After golf, we all got together for cocktails and hoisted the fighter pilots’ toast of Jeremiah Weed bourbon (for the uninitiated, think really strong cough syrup with a huge kick……) to Tom. While pouring wine, I bumped into Chip Ruth who had flown in late in the afternoon with his lady Lisa. He recognized me right off, and I am positive that I would have recognized him except for all the little tiny hairs growing out of his chin. Chip has had a very successful career in his own right as a founding partner and current GP of Marquette Venture Partners, a highly successful venture capital firm located in Chicago. After a couple of rounds of drinks, Chip and I resigned ourselves to the fact that we were never going to be able to keep up with the Zoomies and their Jeremiah Weed. We quietly departed with the ladies to catch up over dinner. When we returned several hours later, the party was still in full swing except that all the Jeremiah Weed was gone. The junior birdmen had moved on to attack anything else they could find at the bar. To the chagrin of other hotel guests, the festivities went on well into the morning hours.
On Saturday morning well over a hundred guests made their way back to the club for Tom’s retirement ceremony. We were greeted at the door by an honor guard from the University of North Carolina ROTC. Pre-ceremony music was provided by the 20th Fighter Wing band from Shaw AFB, SC. Honors were rendered to colors and the ceremony began. Tom and his close friend General Greg (“Speedy”) Martin are the last two members of his Air Force Academy class still on active duty. General Martin spoke extemporaneously for over twenty minutes on his relationship with Tom as they each navigated extraordinary military careers. Tom then spoke to the assembly and thanked all who had served with him over the years for their support. Tom had specifically requested that the ROTC cadets perform the flag folding ceremony for our nation’s flag. While the flag was folded into a precise triangle, the narrator explained each step in the process and its meaning within the context of our nation’s history and values.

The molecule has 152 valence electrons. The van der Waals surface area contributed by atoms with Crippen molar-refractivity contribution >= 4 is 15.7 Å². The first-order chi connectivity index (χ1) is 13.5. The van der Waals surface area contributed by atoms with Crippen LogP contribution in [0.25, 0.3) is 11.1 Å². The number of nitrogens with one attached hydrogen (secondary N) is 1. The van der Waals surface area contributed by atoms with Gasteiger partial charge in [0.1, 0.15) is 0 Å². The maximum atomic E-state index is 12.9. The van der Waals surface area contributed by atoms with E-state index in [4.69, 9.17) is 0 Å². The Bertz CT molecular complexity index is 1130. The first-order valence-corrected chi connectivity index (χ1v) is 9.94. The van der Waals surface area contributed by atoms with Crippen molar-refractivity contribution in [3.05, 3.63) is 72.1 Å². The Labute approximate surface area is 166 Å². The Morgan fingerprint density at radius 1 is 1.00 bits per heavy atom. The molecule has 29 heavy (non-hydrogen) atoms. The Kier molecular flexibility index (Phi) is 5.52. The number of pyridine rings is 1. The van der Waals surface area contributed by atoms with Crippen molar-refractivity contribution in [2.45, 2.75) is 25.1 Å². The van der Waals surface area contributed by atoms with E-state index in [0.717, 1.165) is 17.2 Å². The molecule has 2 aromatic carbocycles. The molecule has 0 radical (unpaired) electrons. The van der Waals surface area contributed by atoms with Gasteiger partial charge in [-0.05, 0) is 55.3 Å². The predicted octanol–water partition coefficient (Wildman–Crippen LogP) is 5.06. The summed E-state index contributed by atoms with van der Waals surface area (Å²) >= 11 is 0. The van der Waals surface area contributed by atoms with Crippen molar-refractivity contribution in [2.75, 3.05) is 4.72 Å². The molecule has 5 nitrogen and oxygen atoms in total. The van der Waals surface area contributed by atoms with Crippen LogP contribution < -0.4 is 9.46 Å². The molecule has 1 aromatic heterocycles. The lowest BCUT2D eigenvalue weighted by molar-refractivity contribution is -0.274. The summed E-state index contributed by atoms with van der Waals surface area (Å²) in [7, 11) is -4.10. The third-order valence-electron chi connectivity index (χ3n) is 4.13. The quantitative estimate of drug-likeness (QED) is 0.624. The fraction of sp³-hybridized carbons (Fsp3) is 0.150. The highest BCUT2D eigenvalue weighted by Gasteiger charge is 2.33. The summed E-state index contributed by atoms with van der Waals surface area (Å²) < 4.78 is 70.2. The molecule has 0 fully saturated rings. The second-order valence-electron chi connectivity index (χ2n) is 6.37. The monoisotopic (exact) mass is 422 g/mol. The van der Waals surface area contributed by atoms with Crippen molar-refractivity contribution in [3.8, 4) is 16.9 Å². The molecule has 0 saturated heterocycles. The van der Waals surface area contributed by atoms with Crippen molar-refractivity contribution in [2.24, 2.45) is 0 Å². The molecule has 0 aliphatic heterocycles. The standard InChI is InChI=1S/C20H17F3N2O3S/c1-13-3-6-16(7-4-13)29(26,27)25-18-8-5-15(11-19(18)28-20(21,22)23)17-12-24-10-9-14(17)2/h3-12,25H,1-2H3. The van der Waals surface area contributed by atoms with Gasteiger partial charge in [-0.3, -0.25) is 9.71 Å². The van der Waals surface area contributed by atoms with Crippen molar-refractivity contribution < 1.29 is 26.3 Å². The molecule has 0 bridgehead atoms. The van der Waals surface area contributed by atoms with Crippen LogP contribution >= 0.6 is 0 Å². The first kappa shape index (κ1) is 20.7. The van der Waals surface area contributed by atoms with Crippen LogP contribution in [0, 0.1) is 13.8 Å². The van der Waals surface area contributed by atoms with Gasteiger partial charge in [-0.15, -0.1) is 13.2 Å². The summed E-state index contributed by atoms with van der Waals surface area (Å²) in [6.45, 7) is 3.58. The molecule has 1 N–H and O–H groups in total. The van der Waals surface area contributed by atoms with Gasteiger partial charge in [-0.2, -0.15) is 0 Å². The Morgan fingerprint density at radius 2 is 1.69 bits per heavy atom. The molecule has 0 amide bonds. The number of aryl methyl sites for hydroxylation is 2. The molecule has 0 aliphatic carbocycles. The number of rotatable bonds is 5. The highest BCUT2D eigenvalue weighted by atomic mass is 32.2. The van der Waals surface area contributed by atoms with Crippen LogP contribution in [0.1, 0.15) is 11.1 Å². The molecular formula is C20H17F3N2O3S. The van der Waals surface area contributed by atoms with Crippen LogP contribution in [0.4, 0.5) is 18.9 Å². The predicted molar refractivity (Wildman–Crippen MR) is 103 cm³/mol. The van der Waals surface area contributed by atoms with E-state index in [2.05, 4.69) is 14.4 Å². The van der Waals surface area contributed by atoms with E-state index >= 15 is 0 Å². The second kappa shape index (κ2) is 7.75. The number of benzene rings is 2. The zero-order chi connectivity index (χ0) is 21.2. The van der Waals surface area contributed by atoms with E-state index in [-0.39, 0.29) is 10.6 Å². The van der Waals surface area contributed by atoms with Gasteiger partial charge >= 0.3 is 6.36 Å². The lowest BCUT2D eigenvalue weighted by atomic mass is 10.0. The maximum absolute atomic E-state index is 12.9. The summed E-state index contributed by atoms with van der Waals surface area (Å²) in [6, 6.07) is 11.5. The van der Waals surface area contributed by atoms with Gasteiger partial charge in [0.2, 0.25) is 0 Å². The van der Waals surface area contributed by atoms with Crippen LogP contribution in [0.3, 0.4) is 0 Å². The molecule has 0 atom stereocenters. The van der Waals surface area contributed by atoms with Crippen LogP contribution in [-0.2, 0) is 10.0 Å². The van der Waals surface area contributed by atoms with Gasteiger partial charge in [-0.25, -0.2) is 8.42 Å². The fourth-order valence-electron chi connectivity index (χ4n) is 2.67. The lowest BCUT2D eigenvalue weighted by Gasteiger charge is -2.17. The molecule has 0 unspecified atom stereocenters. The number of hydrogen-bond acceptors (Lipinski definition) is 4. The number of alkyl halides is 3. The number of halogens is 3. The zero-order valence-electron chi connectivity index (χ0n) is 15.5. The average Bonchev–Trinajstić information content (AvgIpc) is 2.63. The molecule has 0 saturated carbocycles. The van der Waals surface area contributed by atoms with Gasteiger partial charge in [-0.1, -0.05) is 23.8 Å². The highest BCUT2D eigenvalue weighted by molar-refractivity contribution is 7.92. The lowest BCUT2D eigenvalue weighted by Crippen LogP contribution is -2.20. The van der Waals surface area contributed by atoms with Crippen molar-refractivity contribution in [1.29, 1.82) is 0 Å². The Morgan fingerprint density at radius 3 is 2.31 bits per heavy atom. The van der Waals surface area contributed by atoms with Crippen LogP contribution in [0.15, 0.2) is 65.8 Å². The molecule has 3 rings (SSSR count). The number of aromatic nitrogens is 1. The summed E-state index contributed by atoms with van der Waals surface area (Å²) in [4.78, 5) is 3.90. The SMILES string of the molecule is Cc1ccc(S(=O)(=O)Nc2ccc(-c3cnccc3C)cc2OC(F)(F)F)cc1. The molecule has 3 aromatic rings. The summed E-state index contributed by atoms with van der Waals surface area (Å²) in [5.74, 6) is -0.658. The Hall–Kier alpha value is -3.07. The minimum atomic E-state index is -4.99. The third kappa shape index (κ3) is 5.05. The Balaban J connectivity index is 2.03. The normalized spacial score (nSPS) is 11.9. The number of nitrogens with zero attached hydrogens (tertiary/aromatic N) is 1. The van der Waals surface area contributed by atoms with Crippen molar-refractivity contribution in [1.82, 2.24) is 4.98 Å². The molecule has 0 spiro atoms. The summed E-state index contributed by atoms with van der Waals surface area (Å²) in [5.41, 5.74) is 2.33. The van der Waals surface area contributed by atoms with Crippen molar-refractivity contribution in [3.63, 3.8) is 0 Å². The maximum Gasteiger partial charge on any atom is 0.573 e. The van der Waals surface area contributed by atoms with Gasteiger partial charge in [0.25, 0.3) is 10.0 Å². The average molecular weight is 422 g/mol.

It was very moving and I had the feeling that I was not the only one finding it difficult to keep the mist from my eyes. Tom’s personal flag was then cased and he was presented with a shadow box that contained all his rank insignia, badges, and personal decorations. The Air Force’s senior chaplain then gave the benediction and we adjourned to a reception that included champagne, cake and great conversation. Chip and I found Tom’s brother Steve in the crowd and we were able to catch up and remember old times in London. Steve has a beautiful family, is an MD, and lives in Colorado Springs. Steve served as an officer in the Army Medical Corps. We were able to snare Tom for a few minutes and get a photograph of four aging Bobcat veterans.
After the reception, Tom was good enough to secure a tee time for Chip and I and we were able to get in 18 holes of passable golf and a ton of reminiscing. It was great catching up with Chip hearing about his life experience, including his service as an officer in the United States Navy.
In the evening, we all convened again for Tom’s retirement dinner. After cocktails, Chris and I were seated with Chip, Lisa, Steve and his family.